Trump Administration Promises Recreational Cannabis Enforcement


Yesterday, White House press secretary, Sean Spicer stated in his press conference that Americans could expect to see a greater crackdown on recreational marijuana laws. Currently, all marijuana businesses operate in violation of the Controlled Substances Act, which establishes national drug policy and outlaws numerous drugs, including marijuana. Federal raids are prevented by the Cole Memo and the Rohrbacher-Farr Amendment contained within the Fiscal Year 2016 Omnibus Appropriations Bill.

The Cole Memo was released in 2013 by James M. Cole, within President Obama’s Justice Department. It essentially states that marijuana businesses that are complying with the laws of their states and are not engaging in eight activities will not have the Controlled Substances Act enforced against them. Those eight activities include such things as diverting money or product to drug cartels or selling to minors.

The Rohrabacher-Farr Amendment prohibits the Department of Justice from interfering with state medical cannabis laws. This amendment does not alter the scope of authority granted to the Department of Justice. Instead, it limits the spending power of the Justice Department to crack down on medical marijuana. The department still has the authority to act, but not the funds. Also, the Rohrabacher-Farr Amendment only curtails the Justice Department’s spending regarding medical marijuana. Eight states, (Alaska, California, Colorado, Maine, Massachusetts, Nevada, Oregon, Washington), and the District of Columbia permit recreational marijuana.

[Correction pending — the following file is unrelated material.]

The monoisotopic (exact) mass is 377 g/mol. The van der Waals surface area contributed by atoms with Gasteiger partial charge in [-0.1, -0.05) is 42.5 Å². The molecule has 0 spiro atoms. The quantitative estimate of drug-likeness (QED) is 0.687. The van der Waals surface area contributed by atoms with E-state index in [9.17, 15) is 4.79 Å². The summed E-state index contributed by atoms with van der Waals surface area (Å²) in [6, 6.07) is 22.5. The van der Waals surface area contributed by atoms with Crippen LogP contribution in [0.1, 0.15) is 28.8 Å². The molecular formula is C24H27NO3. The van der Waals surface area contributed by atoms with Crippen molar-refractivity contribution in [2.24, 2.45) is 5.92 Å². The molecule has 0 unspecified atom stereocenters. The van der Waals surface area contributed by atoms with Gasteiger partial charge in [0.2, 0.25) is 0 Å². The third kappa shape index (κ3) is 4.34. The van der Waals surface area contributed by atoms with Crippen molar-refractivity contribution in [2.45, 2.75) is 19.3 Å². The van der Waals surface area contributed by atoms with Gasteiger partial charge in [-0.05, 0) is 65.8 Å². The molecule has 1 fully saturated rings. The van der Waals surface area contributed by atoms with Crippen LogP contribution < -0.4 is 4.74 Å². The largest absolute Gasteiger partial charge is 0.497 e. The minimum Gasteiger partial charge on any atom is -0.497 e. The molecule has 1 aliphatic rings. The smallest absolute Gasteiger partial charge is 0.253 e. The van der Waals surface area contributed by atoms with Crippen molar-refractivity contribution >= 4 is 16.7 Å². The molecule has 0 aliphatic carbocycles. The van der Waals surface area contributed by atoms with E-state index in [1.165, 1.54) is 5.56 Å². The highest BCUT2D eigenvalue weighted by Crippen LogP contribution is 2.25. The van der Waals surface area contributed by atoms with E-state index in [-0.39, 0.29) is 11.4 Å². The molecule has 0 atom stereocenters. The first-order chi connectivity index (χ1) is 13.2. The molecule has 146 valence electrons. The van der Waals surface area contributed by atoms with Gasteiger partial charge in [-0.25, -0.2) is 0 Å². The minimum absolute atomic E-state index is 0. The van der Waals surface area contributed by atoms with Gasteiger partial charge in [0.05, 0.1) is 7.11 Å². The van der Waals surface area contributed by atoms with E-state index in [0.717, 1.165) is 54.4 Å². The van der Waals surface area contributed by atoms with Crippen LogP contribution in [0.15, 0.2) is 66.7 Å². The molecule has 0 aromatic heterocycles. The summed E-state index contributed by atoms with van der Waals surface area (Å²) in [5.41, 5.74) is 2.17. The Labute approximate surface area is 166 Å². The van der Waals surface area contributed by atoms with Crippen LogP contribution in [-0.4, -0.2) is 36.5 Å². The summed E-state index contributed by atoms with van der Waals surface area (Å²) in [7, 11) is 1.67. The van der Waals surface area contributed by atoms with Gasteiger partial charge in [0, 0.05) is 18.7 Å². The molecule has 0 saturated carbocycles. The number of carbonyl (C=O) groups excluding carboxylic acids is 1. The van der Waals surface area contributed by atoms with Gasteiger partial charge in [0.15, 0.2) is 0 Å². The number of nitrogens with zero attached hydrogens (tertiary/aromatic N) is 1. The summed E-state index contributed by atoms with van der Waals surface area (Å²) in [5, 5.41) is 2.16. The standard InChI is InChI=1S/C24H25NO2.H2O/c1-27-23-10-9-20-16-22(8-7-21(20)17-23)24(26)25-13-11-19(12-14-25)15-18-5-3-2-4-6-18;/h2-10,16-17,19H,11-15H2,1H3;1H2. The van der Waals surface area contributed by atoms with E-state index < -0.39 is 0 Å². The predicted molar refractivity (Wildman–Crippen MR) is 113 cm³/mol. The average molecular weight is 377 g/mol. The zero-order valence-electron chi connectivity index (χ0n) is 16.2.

The Cole Memo was released under President Trump’s predecessor. A memo does not have the full strength and force of a law and Attorney General Jeff Sessions is under no obligation to honor its terms. If the Cole Memo is no longer valid guidance, then the only thing protecting marijuana businesses is the Rohrbacher-Farr Amendment, which only extends to medical marijuana businesses. If the President instructs the Justice Department to pursue recreational medical marijuana businesses, then the Justice Department would have all necessary power to do so. In that case, it would be reasonable to see DEA raids on dispensaries, cultivation operations, and consumers.

It’s possible that we could see a bit of pushback from states, such as Colorado, who are unwilling to release the tax revenue generated by legal marijuana. However, states have minimal power against the federal government. Citizens who support legal marijuana can call their representatives, or they can also sign petitions to make their voices heard.

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